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Problem understanding connecting power and logic ground in schematic

Problem understanding connecting power and logic ground in schematic

(OP)
Hi all,

I'm designing V2 of a PCB that uses a TI TPS6102x boost converter (http://www.ti.com/lit/ds/symlink/tps61020.pdf).  I don't understand the schematic concerning the logic ground and power ground.  All the caps and R2 are tied to PGND while PS and GND are tied to power ground.  What's the purpose of separating these grounds in the chip but then tying them together in the PCB?  Am I misunderstanding something?
 

-Russ

RE: Problem understanding connecting power and logic ground in schematic

You need yo consider the resistance of the tiny conductors inside the chip. The conductors cannot be made arbitrarily wide or thick.
If PG and SG were tied together inside the chip, there would be interaction betwee voltage drop in the PG, aka ground noise, and the SG. Keeping them separate until they meet solid copper outside the chip avoids that problem.

Sometimes, there are several SG pins available around the chip and it is good education to measure resistance between them. You will find that it isn't zero ohms.

For HF applications, also inductivity plays a role.

Gunnar Englund
www.gke.org
--------------------------------------
Half full - Half empty? I don't mind. It's what in it that counts.

RE: Problem understanding connecting power and logic ground in schematic

This thing clocks 600kHz, and the number one problem with IC package leads is the inductance.  Since one would not want the digital switching currents inducing voltages on the analog ground, the digital and analog grounds are separated on the IC.  Once everything has made it through the lead inductances, the grounds can be connected back together again.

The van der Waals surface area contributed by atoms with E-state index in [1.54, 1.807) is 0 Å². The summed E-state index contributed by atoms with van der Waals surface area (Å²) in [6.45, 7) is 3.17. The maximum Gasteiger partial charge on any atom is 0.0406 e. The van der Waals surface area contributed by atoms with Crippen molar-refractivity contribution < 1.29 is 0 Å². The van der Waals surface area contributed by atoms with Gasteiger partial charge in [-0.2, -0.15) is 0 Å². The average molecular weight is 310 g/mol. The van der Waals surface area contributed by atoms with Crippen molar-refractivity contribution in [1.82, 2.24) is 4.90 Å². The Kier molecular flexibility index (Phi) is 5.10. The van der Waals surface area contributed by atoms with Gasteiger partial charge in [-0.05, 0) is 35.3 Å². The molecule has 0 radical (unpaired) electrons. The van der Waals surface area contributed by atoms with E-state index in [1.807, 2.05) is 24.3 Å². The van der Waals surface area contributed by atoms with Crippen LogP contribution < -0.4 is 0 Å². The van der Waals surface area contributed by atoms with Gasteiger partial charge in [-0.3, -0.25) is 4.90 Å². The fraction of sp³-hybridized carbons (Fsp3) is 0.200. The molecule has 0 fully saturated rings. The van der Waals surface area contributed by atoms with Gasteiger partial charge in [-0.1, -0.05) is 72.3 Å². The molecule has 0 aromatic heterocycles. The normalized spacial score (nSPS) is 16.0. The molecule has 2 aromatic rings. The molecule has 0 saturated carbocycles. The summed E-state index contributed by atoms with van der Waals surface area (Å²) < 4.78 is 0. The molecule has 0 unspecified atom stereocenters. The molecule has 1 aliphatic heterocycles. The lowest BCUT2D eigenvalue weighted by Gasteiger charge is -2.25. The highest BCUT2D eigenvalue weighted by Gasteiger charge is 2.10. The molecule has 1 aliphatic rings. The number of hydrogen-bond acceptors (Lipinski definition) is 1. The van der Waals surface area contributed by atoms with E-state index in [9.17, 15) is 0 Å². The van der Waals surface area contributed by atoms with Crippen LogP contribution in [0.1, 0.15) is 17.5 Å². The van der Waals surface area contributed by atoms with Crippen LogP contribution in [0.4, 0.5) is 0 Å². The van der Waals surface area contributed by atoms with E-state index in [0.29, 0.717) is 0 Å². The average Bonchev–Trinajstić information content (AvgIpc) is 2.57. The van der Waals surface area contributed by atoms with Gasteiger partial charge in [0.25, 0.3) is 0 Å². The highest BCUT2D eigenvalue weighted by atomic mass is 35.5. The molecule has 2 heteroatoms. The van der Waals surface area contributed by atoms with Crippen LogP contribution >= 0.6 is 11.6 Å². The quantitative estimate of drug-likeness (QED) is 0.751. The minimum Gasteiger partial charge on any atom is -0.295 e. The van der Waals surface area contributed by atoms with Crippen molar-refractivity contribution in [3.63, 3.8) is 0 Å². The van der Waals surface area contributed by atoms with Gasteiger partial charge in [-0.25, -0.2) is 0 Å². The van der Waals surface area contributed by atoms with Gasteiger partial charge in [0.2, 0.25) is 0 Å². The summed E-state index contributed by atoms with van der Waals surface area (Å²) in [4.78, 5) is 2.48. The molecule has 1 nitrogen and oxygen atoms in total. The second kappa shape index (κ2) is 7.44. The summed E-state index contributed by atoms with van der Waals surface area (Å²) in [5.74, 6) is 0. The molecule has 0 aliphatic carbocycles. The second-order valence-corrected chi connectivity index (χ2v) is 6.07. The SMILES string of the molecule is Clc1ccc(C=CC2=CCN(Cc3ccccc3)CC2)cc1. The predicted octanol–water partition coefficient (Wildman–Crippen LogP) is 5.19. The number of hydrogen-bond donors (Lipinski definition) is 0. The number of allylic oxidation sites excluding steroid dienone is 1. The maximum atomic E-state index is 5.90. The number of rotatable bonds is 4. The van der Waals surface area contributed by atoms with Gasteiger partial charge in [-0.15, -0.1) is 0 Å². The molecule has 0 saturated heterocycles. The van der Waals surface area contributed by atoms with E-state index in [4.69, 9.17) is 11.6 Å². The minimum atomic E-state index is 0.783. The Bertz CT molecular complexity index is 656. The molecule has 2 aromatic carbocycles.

TTFN
FAQ731-376: Eng-Tips.com Forum Policies

RE: Problem understanding connecting power and logic ground in schematic

(OP)
Thanks so much for the explanations.  The message I take from this is that I can tie PS, GND, and PGND together near the chip and connect all other components to this single ground bus.  Please correct me if I'm wrong or oversimplifying.

-Russ

RE: Problem understanding connecting power and logic ground in schematic

As long as you don't consider a sheet of copper on the PCB as a guaranteed 0V reference plane, sure.  How much noise are you willing to accept on that plane?  How will noise on that plane affect surrounding components?  And so on...

Dan - Owner
http://www.Hi-TecDesigns.com

RE: Problem understanding connecting power and logic ground in schematic

(OP)
Thanks Dan.  This serious EE stuff is, shall we say, challenging to me.  The only components I have that I think might have noise sensitivity are an Atmel ATmega 328P and an XBee radio.  The ATmega has its AREF tied to ground via 0.01 uF cap.  I don't use the ADC, so its pins are tied to Vcc.  Vcc on the Xbee has 1 uF and 8.2 pF caps tied to ground, per Digi's spec.

If I can ask one closely related question: is it recommended to have a copper pour on this PCB?  If so, should it be localized or on one or both sides of this 2-layer PCB?  There are components on both sides.

-Russ

RE: Problem understanding connecting power and logic ground in schematic

Copper serves multiple purposes on a board, both as pute conductors and as electromagnetic shielding.  In some cases, it also serves to remove or spread heat from hot components.  It should not be unusual to see a single layer of a board solely devoted to the ground plane.

TTFN
FAQ731-376: Eng-Tips.com Forum Policies

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